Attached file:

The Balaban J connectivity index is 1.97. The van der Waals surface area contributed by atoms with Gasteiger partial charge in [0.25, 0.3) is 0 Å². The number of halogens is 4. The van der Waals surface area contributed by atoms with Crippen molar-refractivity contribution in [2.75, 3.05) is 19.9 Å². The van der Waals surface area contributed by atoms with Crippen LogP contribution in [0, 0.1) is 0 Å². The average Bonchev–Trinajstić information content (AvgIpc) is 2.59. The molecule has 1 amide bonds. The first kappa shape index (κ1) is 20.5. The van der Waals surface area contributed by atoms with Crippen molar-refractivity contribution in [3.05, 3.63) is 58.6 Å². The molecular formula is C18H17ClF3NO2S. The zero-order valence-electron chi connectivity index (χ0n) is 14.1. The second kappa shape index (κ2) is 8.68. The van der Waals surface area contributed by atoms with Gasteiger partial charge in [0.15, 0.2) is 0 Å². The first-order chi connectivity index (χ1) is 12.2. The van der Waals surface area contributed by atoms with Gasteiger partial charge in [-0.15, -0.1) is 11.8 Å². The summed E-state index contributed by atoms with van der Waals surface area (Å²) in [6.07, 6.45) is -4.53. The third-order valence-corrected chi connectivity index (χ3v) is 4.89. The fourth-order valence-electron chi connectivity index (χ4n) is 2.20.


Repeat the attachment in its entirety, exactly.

The Balaban J connectivity index is 1.97. The van der Waals surface area contributed by atoms with Gasteiger partial charge in [0.25, 0.3) is 0 Å². The number of halogens is 4. The van der Waals surface area contributed by atoms with Crippen molar-refractivity contribution in [2.75, 3.05) is 19.9 Å². The van der Waals surface area contributed by atoms with Crippen LogP contribution in [0, 0.1) is 0 Å². The average Bonchev–Trinajstić information content (AvgIpc) is 2.59. The molecule has 1 amide bonds. The first kappa shape index (κ1) is 20.5. The van der Waals surface area contributed by atoms with Crippen molar-refractivity contribution in [3.05, 3.63) is 58.6 Å². The molecular formula is C18H17ClF3NO2S. The zero-order valence-electron chi connectivity index (χ0n) is 14.1. The second kappa shape index (κ2) is 8.68. The van der Waals surface area contributed by atoms with Gasteiger partial charge in [0.15, 0.2) is 0 Å². The first-order chi connectivity index (χ1) is 12.2. The van der Waals surface area contributed by atoms with Gasteiger partial charge in [-0.15, -0.1) is 11.8 Å². The summed E-state index contributed by atoms with van der Waals surface area (Å²) in [6.07, 6.45) is -4.53. The third-order valence-corrected chi connectivity index (χ3v) is 4.89. The fourth-order valence-electron chi connectivity index (χ4n) is 2.20.